Seriously, great piece, it’s why we read you, always a little different, often as not from a new angle and perspective; i particularly like the long view, it’s far more interesting and telling than the chaotic present tense.

    So, there’s a good case to be made for …:” Harper won the battle that followed, and spent two years reallocating the services and entitlements of the Canadian federal state.”
    Obviously there were real differences from the way Martin would have gone about this – Kelowna accord, not cuts to GST, a slower pace of paying down debt, but a fair number of similarities too – Martin was starting to reinvest in the military. And there is of course the ritual putting of the boots to the libs that a natural thug like Harper thought was worth taking some time over and real pleasure in.

    Are you  going to leave it us to imagine how thing might have gone differently if Martin had a little more luck in fending off Harper and if he had implemented his prosperity mandate, or are you going to keep dishing? There would be many variables to a what if, like would Harper have stayed on in opposition and what would his reaction have been to Martin’s ideas – would he have helped a bit or hindered all? How would Martin have handled the Kyoto mess? Would we now be much further down the road that Harper now thinks we should take, and be in better shape too? If the latter are you making an argument for changing govts beeing a waste of time if they are not going to pick up on the good stuff the vanquished leave behind, or is that simply to be expected, we’re all human and all we can hope for is that govt’s learn?That’s certaintly been our history.

    Interesting angle. I’m not sure what to think. The fact that Harper may be waking up and picking up Martin’s cudgels six years later but will be facing  a much tougher fight than Martin occurs. And there is the question of whether everything that has gone before has already made him damaged goods from which recovery will be very tough now in terms of trust; after all he helped put the Harper is a complete jerk sticker on his forehead –  or is it moot, Martin would have found another way to goof up without Chretien there to hold his hand. 
    This is actually interesting. Carry on sir!

  11. I’ll grant Harper this.. he’s a quick learner.  When he started, he was channeling Chretien, now he’s caught up to the last days of Martin, which at least puts him in the last decade.  At this rate, by the time the next election rolls around, he should only be a year or two behind.

    • Who will he be channeling then? Trudeau? Himself?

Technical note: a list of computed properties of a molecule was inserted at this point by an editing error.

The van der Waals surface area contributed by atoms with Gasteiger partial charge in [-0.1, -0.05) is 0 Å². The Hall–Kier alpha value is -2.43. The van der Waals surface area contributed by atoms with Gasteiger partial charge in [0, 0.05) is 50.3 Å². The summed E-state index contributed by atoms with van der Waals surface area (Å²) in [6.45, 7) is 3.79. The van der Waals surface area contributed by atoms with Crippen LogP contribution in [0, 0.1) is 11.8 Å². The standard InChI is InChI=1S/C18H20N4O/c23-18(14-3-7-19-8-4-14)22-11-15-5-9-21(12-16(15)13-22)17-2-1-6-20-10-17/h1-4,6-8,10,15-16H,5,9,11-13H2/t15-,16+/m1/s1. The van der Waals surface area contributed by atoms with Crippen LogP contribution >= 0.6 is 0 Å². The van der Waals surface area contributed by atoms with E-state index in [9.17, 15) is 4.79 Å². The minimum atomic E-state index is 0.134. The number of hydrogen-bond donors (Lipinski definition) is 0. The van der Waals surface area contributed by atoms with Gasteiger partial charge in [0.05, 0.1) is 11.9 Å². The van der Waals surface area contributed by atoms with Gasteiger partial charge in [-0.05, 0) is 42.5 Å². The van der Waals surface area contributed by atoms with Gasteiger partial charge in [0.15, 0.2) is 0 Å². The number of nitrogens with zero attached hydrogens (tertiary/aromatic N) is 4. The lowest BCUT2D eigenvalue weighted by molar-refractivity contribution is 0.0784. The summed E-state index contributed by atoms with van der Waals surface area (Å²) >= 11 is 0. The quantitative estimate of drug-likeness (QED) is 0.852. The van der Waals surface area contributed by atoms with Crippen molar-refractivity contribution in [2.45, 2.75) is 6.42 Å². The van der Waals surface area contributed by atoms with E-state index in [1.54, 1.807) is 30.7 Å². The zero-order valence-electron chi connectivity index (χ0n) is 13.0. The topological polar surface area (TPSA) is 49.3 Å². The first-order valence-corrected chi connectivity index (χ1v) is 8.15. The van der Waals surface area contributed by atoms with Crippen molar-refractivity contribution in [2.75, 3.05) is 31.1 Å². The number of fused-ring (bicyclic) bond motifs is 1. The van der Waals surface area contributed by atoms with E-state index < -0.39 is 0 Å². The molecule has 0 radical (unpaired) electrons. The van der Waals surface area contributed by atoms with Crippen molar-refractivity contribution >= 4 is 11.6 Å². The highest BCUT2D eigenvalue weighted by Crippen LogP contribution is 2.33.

• I’m betting Bush, personally.

  12. “As I look around the world, as I look particularly at developed countries, I ask whether the creation of economic growth, and therefore jobs, really is the No. 1 policy priority everywhere,” he said, after assuring the crowd that growth and job creation are “our No. 1 priority as a government.”
    “Or is it the case that in the developed world, too many of us have, in fact, become complacent about our prosperity? Taking our wealth as a given. Assuming it is somehow the natural order of things. Leaving us instead to focus primarily on our services and entitlements”

    Two questions about this: how much of it is a set back that it appears Harper has gotten as close to a an unruly caucus revolt over his Davos OAS remarks as he has since at least 08 when he was apparently told he had better fight the userper Dion or else? I mean it is no longer transformative change now, but merely a review…ouch! Score one for the Tory caucus, the opposition or more properly gran and grumps.

    I think? i theard some pretty caustic reaction from one or two European economic sceptics [ a Greek economist, go figure!] over Harper linking economic stagnation to state entitlements. One guy said something like: that’s ludicrous…if that were the case Ireland would be fine now and Germany a basket case. Unfortunately i haven’t been able to find that discussion anywhere over on our side of the pond.   

  13. I dont think it’s accurate to describe China as Communist. More like a State Capitalism.

  14. The article implies that Harper and his gang inadverntently went on a spending spree and then were surprised to suddenly see the money run out. Nothing could be further from the truth.

    The Harper regime is engaged in what Republican Grover Norquist calls “starving the beast.” By putting Canada in a structural defict with the GST reduction and by reducing corporate taxes, the HarperCons can then point at the resulting deficit and claim that a crisis exists, a crisis that can only be resulved by cuts to government. Harper sees no legitimate role for government other than to run a military, build prison, and a few other minimal functions. If he can’t succeed in making all the cuts he wants, he can, at the very least, saddle future governments with such a large debt that they have no choice but to cut back.